Newest Review: ... is basically the fairy tale story of Rapunzel and I have to say, despite it being a kids film, I really did enjoy it! I loved the story... more
Rapunzel for All
Member Name: rosebud2001
Advantages: Good songs and storyline, excellent animation
Disadvantages: Drags a little towards the end, Zachary Levi doesn't * quite * hit the spot as Flynn
All my life I have loved fairy tales - unlike some people I have never really grown out of them even though I learned a long time ago that they are complete fantasy and there's far more chance of me kissing a frog and having him stay a frog than turn into a handsome prince. Now I am not advocating kissing frogs but let's face it, a good man is hard to find. As we are discussing a fairy story here, I shan't mention Mae West's take on that statement either.
So while I have some friends who really dislike anything fairy story - and in particular anything Disney fairy story related - I don't mind and have enjoyed passing on my love of such fluff to my daughter, who is equally enthusiastic about them.
There are few fairy stories left for Disney to rewrite and claim copyright on and it would appear that Tangled, their take on the Brothers Grimm tale "Rapunze"l is to be their last. I was aware of this being in development a few years ago - back then Kristin Chenowith was linked to the project - but the film didn't receive its theatrical release in the UK until January this year and I was duly dragged to the cinema by my daughter to watch it in 3D.
I enjoyed it then but I must admit as time wears on the novelty of 3D in movies is wearing off for me. I don't find it adds to the overall experience much - apart from adding to the price of your cinema ticket - and I am increasingly finding myself thinking "so what" when I watch a film in 3D. I am also in no hurry to upgrade my fairly recently purchased HD TV and BluRay system to 3D, being happy enough with the high definition experience instead.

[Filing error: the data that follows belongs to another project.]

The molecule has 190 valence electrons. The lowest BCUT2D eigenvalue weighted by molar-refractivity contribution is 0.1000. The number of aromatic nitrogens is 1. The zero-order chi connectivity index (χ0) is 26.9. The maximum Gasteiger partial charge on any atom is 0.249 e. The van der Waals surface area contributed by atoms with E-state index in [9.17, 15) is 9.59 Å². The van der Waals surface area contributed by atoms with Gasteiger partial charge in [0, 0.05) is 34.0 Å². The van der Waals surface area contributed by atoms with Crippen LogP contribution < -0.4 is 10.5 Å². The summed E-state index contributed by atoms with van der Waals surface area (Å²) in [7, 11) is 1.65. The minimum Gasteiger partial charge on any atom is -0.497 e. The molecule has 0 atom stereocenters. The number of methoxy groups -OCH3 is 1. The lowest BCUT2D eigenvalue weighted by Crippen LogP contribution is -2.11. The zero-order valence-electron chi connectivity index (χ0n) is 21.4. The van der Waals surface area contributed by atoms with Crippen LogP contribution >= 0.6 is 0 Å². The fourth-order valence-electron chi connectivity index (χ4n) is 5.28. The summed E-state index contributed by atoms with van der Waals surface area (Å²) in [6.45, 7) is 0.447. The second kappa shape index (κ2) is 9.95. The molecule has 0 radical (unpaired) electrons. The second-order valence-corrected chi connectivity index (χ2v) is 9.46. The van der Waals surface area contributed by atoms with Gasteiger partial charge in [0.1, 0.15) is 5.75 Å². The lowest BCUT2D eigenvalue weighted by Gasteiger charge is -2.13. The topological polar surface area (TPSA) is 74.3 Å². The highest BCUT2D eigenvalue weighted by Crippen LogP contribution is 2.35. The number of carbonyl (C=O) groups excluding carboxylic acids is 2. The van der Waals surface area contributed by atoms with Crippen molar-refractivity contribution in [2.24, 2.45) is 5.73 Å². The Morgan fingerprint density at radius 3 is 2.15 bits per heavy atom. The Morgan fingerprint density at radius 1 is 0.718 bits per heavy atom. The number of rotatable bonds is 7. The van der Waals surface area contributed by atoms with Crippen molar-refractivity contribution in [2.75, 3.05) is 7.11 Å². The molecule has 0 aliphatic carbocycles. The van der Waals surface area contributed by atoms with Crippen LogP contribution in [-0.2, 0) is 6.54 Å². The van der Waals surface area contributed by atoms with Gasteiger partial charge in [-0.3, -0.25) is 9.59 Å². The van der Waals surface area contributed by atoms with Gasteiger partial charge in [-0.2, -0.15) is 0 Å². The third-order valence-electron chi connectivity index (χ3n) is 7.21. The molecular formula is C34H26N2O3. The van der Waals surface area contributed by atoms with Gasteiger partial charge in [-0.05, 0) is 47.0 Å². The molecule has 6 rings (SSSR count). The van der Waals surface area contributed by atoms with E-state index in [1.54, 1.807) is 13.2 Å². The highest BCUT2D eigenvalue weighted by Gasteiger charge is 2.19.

"Tangled" came out on DVD and BluRay last month and I picked it up on release date in HMV for my daughter for £17.99. I purchased the Double Play pack which contains a BluRay disc and the regular DVD. I had hoped this would be like previous Disney releases and actually be available as a Triple Play set with a further disc containing a digital copy of the film but sadly this was not to be, with Disney keeping this back for a Triple Play set which included a 3D BluRay and BluRay disc.
In a kingdom long, long ago, a magical flower is discovered by Gothel, a wizened old woman. She uses the power contained within this enchanted plant to find the secret of eternal youth. The king and queen are expecting a baby and the queen becomes very sick, and needs a miracle to survive. The plant is uncovered and taken to the queen who recovers and gives birth to a beautiful baby girl.
The princess is named Rapunzel and she inherits the magic from the flower in her long golden hair. Gothel discovers this and cuts a piece of hair off the baby, in the hope that it will contain the same magic contained in the flower. To her shock she realises that if the hair is cut, the power will vanish so instead she kidnaps the child, takes her to a tower hidden deep in the forest and raises her as her own child, letting the hair grow very, very long. She teaches Rapunzel to sing a song which releases the magic in her hair and keeps Gothel young.
We meet Rapunzel at the age of 18, longing for freedom and lonely too - with only her pet chameleon Pascale for company. Suddenly her path crosses with Flynn Rider, a thief and a rogue - and together they embark on a journey which leads to laughter, suspense and heartbreak as the fairy story is played out.
I must say that having seen this in 3D at the cinema, I actually far preferred the experience of watching the BluRay on TV at home. I actually think visually this is far more of a treat in 2D high definition and I was able to enjoy it more because of that.
Case in point is Rapunzel's hair - which you tend to miss when watching in the cinema in 3D - but watch at home on the BluRay and you realise just how much work must have gone into creating this huge length of hair and making it incredibly realistic in CGI. Similarly I didn't notice just how realistic the grass in the forest was until I watched the film at home and this has convinced me that for now anyway, 3D can remain in the cinema while I really get to grips with the joy of high definition on BluRay.